Penycae Baptists protest against…
Penycae Baptists protest against Church Parade. On Tuesday evening at a largely at- tended Church Meeting of Salem Baptist Church, of which the Rev W B Jones is pastor, a resolution was passed expressing strong disapproval of the Church Parade at Capel Mawr on Sunday last. It strongly protested and expressed great sur. prise that one of the Churches in a district which condemned the Wrexham Mayoral processions, when they took place on the Sabbath, should sanction a military procession in its own district on the Lord's Day.
The Rhos Church Parade.
The Rhos Church Parade. ANOTHER PROTEST. The following resolution was unani- mously adopted by the Queen Street Con- gregational Church, Wrexham, on Sun- day evening, on the motion of Mr Joseph Edwards, seconded by Joseph Evans.— That we, as a Church, express our entire disapproval of the procession for secular purposes arranged on the Lord's Day at Rhosllanerchrugog, the district where such power was felt during the recent religious revival in our country. We strongly disaprove of the action of the Mayor and some of the members of the Wrexham Town Council in officially joining in a procession, which would have attained its object better on a week day and we unhesitatingly con- demn the unkind and uncalled for re- marks made by the Mayor of Wrexham in the Town Council, when Alderman Thomas Jones, expressed his disaprov- al, because the procession was being ar- ranged to take place on the Sabbath. We thank Mr Jones for raising his voice against what we consider to be a transgression of the Lord's Command- ments. Further, we express our great surprise that one of the Churches in a district which condemned the Wrexham Mayoral processions, when they took place on the Sabbath, should sanction a military procession in its own district on the Lord's Day."
Positive Chirk Witness.
Positive Chirk Witness. A Chirk witness, who gave his evidence years ago, now endorses it in a most positive way, adding immeasurably to its value. Mr James Lester, of 95, Chirk-green, Chirk, near Ruabon, says:—" I was ruptured two years ago, and have since gone under five operations for stomach trouble. I suffered a great deal with constipation, sick headaches, and dizzi- ness, 44 I heard a great deal about Doan's dinner pills, so I decided to give them a trial, I am glad to tell you they have done me a lot of good they have cured the constipation, also the headaches and dizziness, and I have a better appetite. I can strongly recommend Doan's dinner pills, (Signed) James Lester." Over 3 years later, Mr Lester said:— Doan's dinner pills have been a great boon to me. I had been a martyr to suffering before that." D6an's Dinner pills are the best medi- < cine for biliousness, indigestion, constip- ation for headaches, retching, dizziness, distress after eating, poor appetite, yet- lo eyes, heartburn, wind, and for every liver, stomach and bowel trouble. The pills may be had of all chemists and stores, or direct from the proprietors, the Foster-McClellan Co., 8, Wells-street, Oxford-street, London, W. Sold only in boxes at i/ii a box, or six boxes for 6/ Be sure to ask for Doan's dinner pills.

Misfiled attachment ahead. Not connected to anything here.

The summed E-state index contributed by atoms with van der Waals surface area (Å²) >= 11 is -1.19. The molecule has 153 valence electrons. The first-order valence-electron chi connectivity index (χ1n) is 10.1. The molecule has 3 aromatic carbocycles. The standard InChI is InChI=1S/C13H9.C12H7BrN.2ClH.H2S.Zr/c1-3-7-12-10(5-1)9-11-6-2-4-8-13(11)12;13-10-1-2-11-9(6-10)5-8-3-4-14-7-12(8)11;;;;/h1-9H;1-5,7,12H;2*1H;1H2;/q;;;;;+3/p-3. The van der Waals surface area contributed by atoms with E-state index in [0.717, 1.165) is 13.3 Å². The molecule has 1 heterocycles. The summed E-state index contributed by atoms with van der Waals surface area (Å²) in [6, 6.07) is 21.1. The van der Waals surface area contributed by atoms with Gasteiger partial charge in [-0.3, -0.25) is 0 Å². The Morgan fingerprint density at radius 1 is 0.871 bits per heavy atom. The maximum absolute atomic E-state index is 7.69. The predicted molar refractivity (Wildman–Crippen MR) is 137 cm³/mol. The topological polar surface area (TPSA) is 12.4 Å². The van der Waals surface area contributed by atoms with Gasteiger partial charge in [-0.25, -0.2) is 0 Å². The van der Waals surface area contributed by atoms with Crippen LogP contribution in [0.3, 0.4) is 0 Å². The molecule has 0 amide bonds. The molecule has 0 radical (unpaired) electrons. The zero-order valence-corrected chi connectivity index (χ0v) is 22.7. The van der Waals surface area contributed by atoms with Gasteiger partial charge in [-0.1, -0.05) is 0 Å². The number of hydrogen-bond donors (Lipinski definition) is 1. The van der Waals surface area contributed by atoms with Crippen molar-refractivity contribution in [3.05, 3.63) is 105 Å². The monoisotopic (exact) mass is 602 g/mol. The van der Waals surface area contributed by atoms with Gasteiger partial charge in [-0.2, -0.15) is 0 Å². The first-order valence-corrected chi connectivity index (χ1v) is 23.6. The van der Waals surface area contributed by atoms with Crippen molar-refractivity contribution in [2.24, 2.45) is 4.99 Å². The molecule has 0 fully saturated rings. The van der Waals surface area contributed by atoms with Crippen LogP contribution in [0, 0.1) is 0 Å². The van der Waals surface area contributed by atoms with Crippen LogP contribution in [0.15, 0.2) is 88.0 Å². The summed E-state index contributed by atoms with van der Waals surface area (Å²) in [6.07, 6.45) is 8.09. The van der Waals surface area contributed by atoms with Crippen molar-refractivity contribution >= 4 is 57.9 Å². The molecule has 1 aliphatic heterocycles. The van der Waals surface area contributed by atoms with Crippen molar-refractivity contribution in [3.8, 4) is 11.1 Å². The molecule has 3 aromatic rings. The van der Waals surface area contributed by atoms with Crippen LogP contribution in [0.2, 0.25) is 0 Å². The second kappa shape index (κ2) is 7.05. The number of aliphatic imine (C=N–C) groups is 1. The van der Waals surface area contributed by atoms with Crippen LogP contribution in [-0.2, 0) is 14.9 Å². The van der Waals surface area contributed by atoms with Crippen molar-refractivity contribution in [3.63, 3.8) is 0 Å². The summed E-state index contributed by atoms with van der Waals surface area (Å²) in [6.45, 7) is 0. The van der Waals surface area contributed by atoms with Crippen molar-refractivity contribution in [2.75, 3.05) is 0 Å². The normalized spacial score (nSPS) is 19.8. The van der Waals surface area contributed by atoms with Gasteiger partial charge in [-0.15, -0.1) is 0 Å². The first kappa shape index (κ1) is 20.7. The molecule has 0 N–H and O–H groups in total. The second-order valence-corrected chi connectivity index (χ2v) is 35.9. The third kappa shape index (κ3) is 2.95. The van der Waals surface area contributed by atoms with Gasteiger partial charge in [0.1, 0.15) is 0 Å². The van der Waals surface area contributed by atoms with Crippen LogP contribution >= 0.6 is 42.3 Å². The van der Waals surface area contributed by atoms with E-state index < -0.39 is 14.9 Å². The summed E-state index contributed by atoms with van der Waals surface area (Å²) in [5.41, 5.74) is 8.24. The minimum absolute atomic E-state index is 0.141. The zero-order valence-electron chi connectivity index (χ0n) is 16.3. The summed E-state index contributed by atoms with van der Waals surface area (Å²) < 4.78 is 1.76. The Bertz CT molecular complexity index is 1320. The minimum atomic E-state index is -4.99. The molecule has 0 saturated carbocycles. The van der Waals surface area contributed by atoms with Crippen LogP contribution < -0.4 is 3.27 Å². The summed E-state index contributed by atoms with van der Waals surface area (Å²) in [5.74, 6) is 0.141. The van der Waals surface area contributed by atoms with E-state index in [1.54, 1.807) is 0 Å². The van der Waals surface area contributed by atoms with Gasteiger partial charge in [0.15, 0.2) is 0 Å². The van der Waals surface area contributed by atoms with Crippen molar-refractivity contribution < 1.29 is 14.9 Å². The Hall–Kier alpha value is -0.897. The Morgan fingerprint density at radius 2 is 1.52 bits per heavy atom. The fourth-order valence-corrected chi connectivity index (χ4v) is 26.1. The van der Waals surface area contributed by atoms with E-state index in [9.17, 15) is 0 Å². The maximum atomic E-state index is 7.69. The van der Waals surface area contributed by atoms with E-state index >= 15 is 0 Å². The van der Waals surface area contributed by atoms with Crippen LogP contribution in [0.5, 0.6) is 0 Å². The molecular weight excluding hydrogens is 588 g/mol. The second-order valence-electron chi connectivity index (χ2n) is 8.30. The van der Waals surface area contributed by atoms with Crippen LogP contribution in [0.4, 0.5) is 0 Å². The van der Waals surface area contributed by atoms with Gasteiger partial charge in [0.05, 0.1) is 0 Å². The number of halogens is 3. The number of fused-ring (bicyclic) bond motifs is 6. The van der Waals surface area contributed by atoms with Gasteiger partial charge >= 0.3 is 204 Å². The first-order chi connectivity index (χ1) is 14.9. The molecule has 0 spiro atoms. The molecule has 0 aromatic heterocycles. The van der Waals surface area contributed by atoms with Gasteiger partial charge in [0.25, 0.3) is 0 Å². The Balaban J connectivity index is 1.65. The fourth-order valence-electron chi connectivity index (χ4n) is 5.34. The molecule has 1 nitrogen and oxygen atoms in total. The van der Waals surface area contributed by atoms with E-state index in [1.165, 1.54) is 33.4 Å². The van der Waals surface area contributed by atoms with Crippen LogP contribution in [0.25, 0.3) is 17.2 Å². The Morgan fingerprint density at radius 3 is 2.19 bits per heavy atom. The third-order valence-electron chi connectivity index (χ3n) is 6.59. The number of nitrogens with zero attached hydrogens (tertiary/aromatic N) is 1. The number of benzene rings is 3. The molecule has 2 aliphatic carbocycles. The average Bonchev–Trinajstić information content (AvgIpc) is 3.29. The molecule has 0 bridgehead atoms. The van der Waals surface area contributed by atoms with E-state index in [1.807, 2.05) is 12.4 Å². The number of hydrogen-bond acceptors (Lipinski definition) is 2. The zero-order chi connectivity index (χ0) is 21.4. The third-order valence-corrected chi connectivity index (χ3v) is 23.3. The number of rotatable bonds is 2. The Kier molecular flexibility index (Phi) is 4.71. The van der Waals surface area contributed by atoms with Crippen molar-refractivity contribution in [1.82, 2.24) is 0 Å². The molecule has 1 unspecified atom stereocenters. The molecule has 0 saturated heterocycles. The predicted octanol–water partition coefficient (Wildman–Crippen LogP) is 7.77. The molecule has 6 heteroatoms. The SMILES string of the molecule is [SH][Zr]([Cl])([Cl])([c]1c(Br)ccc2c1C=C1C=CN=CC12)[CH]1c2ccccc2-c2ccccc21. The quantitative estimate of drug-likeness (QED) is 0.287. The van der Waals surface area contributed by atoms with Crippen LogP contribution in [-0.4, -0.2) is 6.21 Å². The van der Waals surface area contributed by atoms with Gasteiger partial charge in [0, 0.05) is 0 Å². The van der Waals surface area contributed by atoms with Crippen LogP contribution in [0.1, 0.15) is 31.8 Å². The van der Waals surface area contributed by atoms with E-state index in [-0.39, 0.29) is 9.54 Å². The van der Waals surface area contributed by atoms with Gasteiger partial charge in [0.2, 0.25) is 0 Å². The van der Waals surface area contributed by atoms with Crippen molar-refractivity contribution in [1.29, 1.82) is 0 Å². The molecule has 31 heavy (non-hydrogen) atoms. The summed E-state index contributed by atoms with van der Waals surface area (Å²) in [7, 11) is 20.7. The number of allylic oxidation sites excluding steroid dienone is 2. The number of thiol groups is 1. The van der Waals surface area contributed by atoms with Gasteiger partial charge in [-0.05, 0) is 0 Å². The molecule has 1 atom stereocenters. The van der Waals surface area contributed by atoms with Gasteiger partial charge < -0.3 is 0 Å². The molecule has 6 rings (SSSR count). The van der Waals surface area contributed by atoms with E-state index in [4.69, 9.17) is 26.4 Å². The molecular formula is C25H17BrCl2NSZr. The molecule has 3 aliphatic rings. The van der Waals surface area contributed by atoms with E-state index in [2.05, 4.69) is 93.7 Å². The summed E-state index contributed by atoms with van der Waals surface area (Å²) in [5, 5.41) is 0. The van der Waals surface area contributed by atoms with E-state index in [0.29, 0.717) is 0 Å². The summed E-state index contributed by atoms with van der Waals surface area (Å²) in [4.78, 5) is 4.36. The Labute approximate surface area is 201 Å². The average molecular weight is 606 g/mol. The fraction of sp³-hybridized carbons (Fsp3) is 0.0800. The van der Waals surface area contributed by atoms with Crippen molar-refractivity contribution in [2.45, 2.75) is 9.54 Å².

RUABON. MEDICAL.—Mr J C Lawton Roberts has received the degree of Ðoctor of Medicine at the University of Cambridge. CHESS.-—For the championship of the North Wales Chess Association Ruabon beat Bangor at Chester on Wednesday ,b,y five go*$, to thres.
RHOS TOWN TALK.